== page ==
The packet was soon delivered, and I made it back to my car.

    I shut the door, put the packet on the seat next to me, and lost hold of my tears.

    I took deep breaths, feeling angry and frustrated with myself for losing the battle with my emotions. I didn’t even have a good reason to cry! I even felt guilty about it. After all, a lot of others had much more reason to cry than I did. But arguing with myself did nothing to stem the hot tears burning my eyes and sliding down my cheeks, even as I tried to dash them away and deny their existence.

    As I sat there arguing with myself and wondering why I was crying, I finally realized the reason. I wasn’t upset with the school secretary. I think she is amazing, and I absolutely applaud and agree with any effort aimed at keeping people safe in these crazy times. I didn’t mind standing outside at all. I would have gladly done that from the very beginning had I known that was the procedure I needed to follow.

    And that’s why I was upset.

    Expectations.

    I didn’t know what to expect when I stepped foot in the school, just like I didn’t know what to expect in any building I’d visited that day. Every place had different rules, procedures, and expectations. You might get people smiling and handing you your receipt across a distance of three feet, or you might get someone stepping out of a building before you reached it and telling you to “halt!” And it isn’t just the stores. In no part of life do I now know what to expect.

    What were my expectations for Spring 2020? I expected to watch my boys play baseball and play piano at their recital. I expected them to go to school and help them with their projects as they finished their grade levels with success. I expected to get to see my son play the lead role of Aladdin in his school’s drama production. I expected to watch my daughter dance ballet in her recital. I expected to watch my boys do their music recital and festival that they’d spent months preparing for. I expected to spend time with my mom and my sisters and see my new  baby niece. I expected to continue two years of work and get to vote on new high school for my community. I expected to get out of town in our new trailer. I expected a big RV trip that we had spent a year planning with my parents and in-laws. I expected to go to the store and find toilet paper and other necessities. I expected to finish writing three books by June. I expected to be able to do something special for my husband’s birthday. I expected to go into a school and not have to wait outside.

    The basic problem is that from minute to minute, to day, to week, to month, to however long we are faced with this crisis, I do not know what to expect. And nobody else does either. Nobody expected this virus to change everything. Nobody expected its impact on the economy. Nobody expected to lose their job, face illness, or lose loved ones to tragedy. And nobody in any store, schools, or house in the entire country has any more idea than I do of what all this is supposed to look like. None of us has experienced this before, and we’re all just making it up as it goes along.

    And somehow, my core fear is that in my effort of trying to do all of the right things and go to the “baby showers,” I’ll turn around and realize I’ve somehow done the wrong thing. I’ve screwed everything up, violated some rule that I didn’t even know about, not prepared the way I should, and maybe even put the ones I love at risk.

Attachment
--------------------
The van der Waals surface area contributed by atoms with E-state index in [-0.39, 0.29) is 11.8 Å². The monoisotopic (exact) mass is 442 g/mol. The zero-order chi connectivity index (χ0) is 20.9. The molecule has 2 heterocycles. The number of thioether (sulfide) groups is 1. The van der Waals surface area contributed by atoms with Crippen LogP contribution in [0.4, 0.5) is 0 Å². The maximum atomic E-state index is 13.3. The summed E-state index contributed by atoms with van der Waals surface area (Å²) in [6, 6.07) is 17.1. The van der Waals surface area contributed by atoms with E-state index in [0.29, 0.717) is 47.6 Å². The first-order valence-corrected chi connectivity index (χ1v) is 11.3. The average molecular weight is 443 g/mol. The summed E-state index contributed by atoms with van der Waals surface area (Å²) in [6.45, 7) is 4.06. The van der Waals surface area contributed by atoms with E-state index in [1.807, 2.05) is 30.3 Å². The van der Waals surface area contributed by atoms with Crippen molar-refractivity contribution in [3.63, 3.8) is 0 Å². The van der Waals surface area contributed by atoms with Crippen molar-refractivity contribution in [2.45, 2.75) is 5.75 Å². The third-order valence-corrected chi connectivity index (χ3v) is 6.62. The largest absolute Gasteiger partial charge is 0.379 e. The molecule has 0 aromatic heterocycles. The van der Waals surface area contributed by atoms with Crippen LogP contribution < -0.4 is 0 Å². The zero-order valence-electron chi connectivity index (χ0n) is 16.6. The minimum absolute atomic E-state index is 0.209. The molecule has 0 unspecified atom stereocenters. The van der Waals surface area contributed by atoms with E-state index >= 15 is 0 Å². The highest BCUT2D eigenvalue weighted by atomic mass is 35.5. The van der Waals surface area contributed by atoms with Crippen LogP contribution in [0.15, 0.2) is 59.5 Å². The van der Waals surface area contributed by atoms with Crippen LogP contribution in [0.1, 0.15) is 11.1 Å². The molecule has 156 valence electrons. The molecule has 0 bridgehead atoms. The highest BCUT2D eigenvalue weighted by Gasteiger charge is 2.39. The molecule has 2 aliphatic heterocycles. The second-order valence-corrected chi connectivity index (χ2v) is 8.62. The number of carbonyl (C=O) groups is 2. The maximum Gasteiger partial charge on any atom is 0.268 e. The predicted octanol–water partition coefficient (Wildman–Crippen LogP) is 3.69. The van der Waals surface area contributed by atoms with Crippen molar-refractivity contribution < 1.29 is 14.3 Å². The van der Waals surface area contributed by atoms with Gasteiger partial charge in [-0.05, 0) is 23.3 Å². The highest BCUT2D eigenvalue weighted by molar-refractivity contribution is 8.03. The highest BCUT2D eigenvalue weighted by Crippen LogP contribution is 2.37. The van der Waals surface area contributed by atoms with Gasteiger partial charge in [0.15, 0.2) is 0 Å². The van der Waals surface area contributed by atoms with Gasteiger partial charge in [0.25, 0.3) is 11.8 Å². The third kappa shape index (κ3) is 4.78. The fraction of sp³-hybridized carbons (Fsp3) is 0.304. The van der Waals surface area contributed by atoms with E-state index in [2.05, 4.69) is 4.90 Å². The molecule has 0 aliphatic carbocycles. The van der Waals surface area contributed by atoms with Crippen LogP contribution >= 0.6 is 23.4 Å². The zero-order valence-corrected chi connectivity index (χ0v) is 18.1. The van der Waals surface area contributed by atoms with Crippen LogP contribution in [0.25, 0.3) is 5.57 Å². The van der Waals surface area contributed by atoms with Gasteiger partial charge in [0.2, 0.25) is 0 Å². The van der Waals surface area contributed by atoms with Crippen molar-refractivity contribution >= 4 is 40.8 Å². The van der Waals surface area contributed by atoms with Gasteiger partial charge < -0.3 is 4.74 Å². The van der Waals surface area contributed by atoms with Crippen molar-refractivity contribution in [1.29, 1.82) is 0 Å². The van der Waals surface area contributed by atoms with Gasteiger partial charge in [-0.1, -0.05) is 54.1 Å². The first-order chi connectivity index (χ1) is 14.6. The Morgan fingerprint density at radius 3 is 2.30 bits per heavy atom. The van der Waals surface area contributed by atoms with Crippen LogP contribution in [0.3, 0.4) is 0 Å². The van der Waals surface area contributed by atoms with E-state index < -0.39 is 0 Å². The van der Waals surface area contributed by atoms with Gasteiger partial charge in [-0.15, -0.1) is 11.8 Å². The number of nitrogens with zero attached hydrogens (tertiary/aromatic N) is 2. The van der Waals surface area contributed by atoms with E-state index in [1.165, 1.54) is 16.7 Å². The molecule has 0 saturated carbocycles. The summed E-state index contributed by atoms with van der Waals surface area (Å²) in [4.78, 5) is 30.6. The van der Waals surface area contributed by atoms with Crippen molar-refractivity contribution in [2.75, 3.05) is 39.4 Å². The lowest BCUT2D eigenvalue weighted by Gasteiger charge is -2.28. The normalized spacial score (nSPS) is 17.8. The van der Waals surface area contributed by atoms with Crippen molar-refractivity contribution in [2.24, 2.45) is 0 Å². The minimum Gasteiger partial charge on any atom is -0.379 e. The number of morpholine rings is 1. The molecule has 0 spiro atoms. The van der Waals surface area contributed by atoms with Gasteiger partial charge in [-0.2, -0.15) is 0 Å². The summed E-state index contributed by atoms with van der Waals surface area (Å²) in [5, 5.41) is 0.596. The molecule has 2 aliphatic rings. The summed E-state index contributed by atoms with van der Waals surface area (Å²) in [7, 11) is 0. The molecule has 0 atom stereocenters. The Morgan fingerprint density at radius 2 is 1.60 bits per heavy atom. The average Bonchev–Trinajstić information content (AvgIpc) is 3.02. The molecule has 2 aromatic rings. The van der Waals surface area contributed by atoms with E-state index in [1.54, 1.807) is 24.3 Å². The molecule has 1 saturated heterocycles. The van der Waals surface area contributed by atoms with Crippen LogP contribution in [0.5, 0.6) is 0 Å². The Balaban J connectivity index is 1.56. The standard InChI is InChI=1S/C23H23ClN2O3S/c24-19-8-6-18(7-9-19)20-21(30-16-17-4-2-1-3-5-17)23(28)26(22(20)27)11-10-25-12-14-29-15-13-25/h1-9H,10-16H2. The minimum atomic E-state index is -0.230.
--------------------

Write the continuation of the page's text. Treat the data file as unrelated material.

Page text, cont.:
I suspect that I’m not the only one who feels this way. We’ve all had our expectations completely dashed, and in return, we are not permitted any expectations whatsoever. You won’t know what to expect when going into any building. You won’t know what tomorrow will bring. You won’t know how long this will last. You won’t know if and when we’ll get back to normal.

    You won’t know if on the same day you cry alone in your car, you’ll be making that birthday dinner only to have the house start shaking in a 6.5 earthquake, the likes of which hasn’t happened in 37 years. (Yes, that did happen.)

    All you can hope is that this is not the “new normal.” There is nothing normal about it. And if sometimes, you need to sit in your car and cry over everything and nothing, then go right ahead. May my story give you permission to grasp hold of one last, very real expectation: you are not alone.

    You are not alone in how you feel, and you are not alone in your present circumstances. In all of those, seconds, moments, days, and weeks that I mentioned, not a single one of them exists outside of God’s control. While I’ve lost all expectations in my circumstances, there are still some expectations that will not disappoint.

    I can expect God to love me and my family. I can expect that He will never leave me. I can expect that He is good and that even the yucky stuff will be for my benefit. I can expect that He has a plan and already sees the end. I can expect that the God who made it all has not forgotten us and is fully qualified to carry us through. And I can expect that He sees every tear I cry, knows how difficult things are, and will give me His strength to make it through the next moments.

    What if I could let go of my expectations for myself and cling to my expectations for God instead? It sounds crazy, but even as all of my other expectations have dissolved, I still manage to have some rigorous, unrealistic expectations for myself. I struggle with realizing it’s okay to not do everything right. It’s okay to grieve and feel angry. It’s okay if the kids don’t get all the schoolwork done and the house is a disaster. It’s okay to cry when you really don’t know the reason.

    Lord, help me to expect less of me and more of You!

    And if, you just so happen to find yourself sobbing in your car one day because it’s all just such a mess, please know that God is there to catch every one of your tears. And also, take a look around. I’m probably in a social-distanced car crying, too.